Welcome fall in complaints against MPs
The number of complaints against MPs falling within the scope of the Parliamentary Code of Conduct dropped from 42 to 23 in 2005-06, according to the Annual Report of the Parliamentary Commissioner for Standards, Sir Philip Mawer, published today. Commenting on the fall, Sir Philip said:
"At a time when there is understandable concern about alleged 'sleaze' in other aspects of public life, it is good that, on this evidence, the trend in the Commons is in the right direction."
In his report, Sir Philip points to a number of developments over the past year which have further strengthened Parliament's standards machinery, including the approval in July 2005, following consultation, of an updated Code of Conduct. A follow-up review of the Rules on registering and declaring interests is now underway. Extensive briefing on standards matters was also arranged for Members following the General Election last year.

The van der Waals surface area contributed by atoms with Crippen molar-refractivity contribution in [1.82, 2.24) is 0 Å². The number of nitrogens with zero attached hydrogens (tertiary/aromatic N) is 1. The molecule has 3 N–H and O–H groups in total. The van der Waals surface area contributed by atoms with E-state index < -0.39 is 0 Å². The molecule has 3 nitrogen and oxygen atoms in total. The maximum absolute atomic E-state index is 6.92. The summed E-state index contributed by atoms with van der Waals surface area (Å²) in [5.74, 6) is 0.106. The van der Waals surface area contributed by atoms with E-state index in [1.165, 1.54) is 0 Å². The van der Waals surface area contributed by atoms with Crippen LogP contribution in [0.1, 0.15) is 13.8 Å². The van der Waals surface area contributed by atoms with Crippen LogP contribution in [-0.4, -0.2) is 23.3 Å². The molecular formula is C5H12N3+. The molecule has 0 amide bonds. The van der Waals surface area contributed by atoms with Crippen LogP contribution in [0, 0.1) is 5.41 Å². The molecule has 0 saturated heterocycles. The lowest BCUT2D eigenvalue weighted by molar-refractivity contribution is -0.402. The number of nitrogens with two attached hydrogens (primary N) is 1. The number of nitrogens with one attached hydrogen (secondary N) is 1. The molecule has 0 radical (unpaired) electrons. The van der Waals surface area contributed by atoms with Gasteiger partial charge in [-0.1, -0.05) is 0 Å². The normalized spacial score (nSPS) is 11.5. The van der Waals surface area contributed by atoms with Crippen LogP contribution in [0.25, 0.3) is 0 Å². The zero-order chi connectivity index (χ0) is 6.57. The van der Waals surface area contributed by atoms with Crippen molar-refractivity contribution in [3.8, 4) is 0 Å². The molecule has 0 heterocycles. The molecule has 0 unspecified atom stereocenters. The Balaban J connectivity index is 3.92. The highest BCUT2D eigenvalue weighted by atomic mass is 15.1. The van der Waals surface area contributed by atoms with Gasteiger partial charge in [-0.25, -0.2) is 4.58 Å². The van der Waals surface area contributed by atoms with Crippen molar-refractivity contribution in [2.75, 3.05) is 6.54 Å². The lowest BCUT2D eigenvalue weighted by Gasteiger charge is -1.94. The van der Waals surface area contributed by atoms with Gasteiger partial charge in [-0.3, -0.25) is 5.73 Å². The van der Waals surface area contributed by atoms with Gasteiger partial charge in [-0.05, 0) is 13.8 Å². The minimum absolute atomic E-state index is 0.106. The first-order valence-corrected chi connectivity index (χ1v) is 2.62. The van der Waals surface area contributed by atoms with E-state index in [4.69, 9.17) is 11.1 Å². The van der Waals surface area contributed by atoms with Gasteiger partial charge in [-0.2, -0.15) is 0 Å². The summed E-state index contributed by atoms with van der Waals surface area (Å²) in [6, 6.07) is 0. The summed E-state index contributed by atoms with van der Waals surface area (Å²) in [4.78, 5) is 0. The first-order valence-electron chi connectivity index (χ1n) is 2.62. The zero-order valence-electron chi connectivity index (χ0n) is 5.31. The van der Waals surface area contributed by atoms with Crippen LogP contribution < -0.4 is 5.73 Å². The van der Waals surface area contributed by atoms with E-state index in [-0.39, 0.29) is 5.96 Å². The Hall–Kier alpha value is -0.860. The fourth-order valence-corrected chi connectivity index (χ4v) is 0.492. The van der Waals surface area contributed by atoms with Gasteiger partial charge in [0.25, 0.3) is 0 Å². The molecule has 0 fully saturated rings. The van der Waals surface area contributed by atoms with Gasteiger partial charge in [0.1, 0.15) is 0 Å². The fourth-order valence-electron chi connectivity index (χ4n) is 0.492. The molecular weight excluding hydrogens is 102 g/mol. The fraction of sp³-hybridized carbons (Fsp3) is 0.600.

Whilst warning against complacency, Sir Philip notes that 2005 saw the tenth anniversary of the establishment of the Parliamentary standards arrangements of which his office forms part.
"Over the past 10 years, those arrangements have gradually been strengthened to the point where, I believe, they can fairly be said to provide a robust and impartial means of investigating complaints and seeking to prevent wrong-doing. . . As the independent Committee on Standards in Public Life has confirmed, standards of conduct in the House of Commons are generally high, and, I would add, bear favourable comparison with those in many other countries."
Note to Editors
The Commissioner will be available on 020 7219 0311 between 4.00pm and 6.30pm on Monday, 24 July to answer questions about his report.